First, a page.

How is ophthalmic syphilis in HIV infection diagnosed?

Updated: Jul 21, 2021
  • Author: Luca Rosignoli, MD; Chief Editor: Andrew A Dahl, MD, FACS  more...
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Diagnosis of ocular syphilis in patients with HIV follows the same algorithm used for HIV-negative patients and should include a specific treponemal-antibody assay (fluorescent treponemal antibody absorption [FTA-ABS] or microhemagglutination Treponema pallidum [MHA-TP]) and a nonspecific treponemal-antibody assay (Venereal Disease Research Laboratory [VDRL] or rapid plasma reagin [RPR] test).

The VDRL test becomes positive 1-3 weeks after the appearance of the chancre. The VDRL and RPR tests may show a false-negative result in early primary, latent, or late syphilis. [25]  FTA-ABS and MHA-TP are highly sensitive and specific in all stages of syphilis.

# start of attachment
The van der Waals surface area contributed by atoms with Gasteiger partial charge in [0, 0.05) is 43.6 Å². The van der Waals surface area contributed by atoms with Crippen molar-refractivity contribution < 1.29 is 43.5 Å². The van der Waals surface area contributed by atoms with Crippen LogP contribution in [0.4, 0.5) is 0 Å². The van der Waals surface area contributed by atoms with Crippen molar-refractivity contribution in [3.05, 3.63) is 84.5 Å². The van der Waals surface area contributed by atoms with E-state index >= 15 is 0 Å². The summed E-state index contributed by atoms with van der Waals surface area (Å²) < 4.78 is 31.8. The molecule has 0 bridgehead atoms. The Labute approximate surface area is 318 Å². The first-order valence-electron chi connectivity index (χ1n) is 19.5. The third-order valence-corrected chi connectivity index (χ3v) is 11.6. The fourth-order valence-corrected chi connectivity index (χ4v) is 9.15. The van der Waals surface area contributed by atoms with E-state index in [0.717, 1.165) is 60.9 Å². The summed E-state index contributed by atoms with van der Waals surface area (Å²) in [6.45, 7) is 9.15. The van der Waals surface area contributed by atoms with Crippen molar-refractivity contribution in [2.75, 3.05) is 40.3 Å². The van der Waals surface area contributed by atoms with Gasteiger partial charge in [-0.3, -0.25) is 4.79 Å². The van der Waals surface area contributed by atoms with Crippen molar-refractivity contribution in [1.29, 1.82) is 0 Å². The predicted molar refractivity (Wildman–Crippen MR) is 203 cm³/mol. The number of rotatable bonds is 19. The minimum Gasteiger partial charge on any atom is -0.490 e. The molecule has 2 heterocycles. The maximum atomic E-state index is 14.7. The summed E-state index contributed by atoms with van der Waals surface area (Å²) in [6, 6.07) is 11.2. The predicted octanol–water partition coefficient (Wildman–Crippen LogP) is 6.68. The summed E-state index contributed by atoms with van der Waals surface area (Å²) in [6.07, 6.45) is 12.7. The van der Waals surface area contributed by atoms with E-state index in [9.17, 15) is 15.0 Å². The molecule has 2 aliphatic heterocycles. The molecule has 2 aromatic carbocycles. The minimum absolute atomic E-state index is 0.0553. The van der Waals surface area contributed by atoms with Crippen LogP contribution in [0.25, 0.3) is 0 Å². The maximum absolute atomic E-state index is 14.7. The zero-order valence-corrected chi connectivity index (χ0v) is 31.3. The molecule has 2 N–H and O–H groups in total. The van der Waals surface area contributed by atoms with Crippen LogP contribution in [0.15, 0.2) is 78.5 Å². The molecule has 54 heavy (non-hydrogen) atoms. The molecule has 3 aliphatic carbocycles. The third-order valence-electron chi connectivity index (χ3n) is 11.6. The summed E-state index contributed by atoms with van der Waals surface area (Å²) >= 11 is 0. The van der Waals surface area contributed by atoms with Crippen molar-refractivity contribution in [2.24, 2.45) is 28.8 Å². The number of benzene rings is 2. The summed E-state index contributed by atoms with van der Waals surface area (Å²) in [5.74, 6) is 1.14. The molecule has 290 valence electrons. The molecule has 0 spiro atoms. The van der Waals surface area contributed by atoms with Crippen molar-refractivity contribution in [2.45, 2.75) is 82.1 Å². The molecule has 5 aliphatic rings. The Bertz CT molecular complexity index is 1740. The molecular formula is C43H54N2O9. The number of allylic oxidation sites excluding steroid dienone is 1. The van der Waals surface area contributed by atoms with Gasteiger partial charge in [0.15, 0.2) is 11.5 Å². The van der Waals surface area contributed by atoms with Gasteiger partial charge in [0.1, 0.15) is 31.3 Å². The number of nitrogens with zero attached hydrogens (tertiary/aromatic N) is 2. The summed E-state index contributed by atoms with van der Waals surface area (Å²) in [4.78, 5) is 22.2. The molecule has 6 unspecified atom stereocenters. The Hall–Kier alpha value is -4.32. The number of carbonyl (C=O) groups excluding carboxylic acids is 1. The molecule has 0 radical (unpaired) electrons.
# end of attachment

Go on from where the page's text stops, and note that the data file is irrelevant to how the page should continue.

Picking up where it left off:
Lumbar puncture may be performed if the patient has a positive FTA-ABS test combined with neurologic or neuro-ophthalmologic signs, papillitis, active chorioretinitis, or uveitis.

VDRL or RPR results correlate with disease activity, so these tests are useful in monitoring response to treatment. FTA-ABS and MHA-TP results do not reverse to normal, so they are not helpful in assessing the patient’s response to treatment.

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